Date: [Insert the Date Notice Is Prepared - preferably it is also the date the eviction notice will be served on the tenant]
To: [Insert the Name of the Tenant - this needs to be the name of the tenant as it appears in the residential lease agreement]

You are notified that you are indebted to me in the sum of $________________ [Insert the Amount of Rent and the Additional Rent Overdue] for the rent and use of the premises located at___________________________ [Insert the Address of Rental Property], _____________________ [Insert the City of the Rental Property], ________________________ [Insert the County of the Rental Property], now occupied by you. That rent was due on _______________ [Insert the Day the Rent Was Due] and I demand payment of the rent or possession of the premises within three days (excluding Saturdays, Sundays, and legal holidays) from the date of delivery of this notice, specifically, on or before ___________________ [Insert the Date Calculated In Accordance With the Applicable Florida Statute].

CERTIFICATE OF SERVICE

I certify that a copy of this notice has been furnished to the above named tenant on ________________ [Insert the Date of Service of Process], at ______________a.m. / p.m., by:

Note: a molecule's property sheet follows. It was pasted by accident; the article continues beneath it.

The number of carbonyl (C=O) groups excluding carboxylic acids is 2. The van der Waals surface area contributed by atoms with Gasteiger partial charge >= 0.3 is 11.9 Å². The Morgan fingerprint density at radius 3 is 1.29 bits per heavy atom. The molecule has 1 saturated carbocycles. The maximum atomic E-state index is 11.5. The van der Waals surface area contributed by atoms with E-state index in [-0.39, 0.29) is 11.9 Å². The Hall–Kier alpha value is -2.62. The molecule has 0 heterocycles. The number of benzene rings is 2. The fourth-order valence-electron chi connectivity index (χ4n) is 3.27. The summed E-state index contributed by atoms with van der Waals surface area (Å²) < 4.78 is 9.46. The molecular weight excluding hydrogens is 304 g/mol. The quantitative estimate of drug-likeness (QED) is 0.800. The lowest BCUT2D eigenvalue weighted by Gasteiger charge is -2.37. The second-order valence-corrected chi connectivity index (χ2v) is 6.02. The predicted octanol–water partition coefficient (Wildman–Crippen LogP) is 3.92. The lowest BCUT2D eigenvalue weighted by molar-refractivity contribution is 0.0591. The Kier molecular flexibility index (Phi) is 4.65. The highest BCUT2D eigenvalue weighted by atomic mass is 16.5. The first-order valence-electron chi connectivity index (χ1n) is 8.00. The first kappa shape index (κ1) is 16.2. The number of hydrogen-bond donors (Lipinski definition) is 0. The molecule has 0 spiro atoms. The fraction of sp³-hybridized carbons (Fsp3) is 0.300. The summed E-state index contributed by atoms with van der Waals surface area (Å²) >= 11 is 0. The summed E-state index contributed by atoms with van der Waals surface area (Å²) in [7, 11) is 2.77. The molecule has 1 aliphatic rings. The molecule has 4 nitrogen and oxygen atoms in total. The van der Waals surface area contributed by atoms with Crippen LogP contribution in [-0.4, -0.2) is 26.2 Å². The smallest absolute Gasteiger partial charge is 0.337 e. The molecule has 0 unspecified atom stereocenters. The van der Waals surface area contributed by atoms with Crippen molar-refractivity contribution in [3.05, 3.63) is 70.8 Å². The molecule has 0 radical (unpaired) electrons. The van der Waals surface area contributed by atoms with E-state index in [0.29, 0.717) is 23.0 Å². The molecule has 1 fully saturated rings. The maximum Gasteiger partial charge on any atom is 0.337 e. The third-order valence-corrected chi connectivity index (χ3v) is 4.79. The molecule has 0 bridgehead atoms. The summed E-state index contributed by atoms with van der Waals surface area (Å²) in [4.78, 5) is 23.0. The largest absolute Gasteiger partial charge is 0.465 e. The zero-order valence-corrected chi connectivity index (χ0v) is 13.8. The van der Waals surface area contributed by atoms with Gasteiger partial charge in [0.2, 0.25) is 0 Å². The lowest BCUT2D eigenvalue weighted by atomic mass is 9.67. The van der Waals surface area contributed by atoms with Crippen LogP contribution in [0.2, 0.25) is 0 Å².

1. ( ) Delivery
2. ( ) Posting in a conspicuous place on the premises.

_________________________________________________
[Insert the Name of the Landlord or the Property Manager]
[Insert the Address of the Landlord or the Property Manager]

[Insert the Telephone Number of the Landlord or the Property Manager]

As set forth in the eviction notice form above, the notice of eviction must also precisely state the amount of past due rent that the landlord is claiming is due from the tenant. This 3 day notice to pay or quit also mandates that the landlord provide the defaulting tenant with the option of paying the rent due and payable or moving out and surrendering possession of the dwelling unit. If the landlord fails to give the tenant both of these options, the notice of eviction will be deemed insufficient and any eviction lawsuit filed thereon will be dismissed as a matter of law for failing to state a cause of action upon which relief can be granted.

LEGAL DISCLAIMER: This article is written based on the current status of Florida’s landlord tenant laws. However, this article is for general knowledge only and is not intended, in any way whatever, to constitute legal advice. Prior to following any recommendations listed in this article, please consult an attorney duly licensed in your state, preferably an eviction attorney who is more likely to know the ins and outs of the Florida eviction process.

Additional Articles In This Series Can Be Found As Follows:

How To Evict A Tenant in Florida (Part 1) can be reached by clicking this link: An Overview of Landlord Tenant Law;

How To Evict A Tenant in Florida (Part 2): 3 Day Eviction Notice;

How To Evict A Tenant in Florida (Part 3): Tenant's Rights And The 3 Day Eviction Notice;

How To Evict A Tenant in Florida (Part 4): Tenant Service of the 3 Day Eviction Notice; and

How To Evict A Tenant in Florida (Part 5): The Eviction Complaint.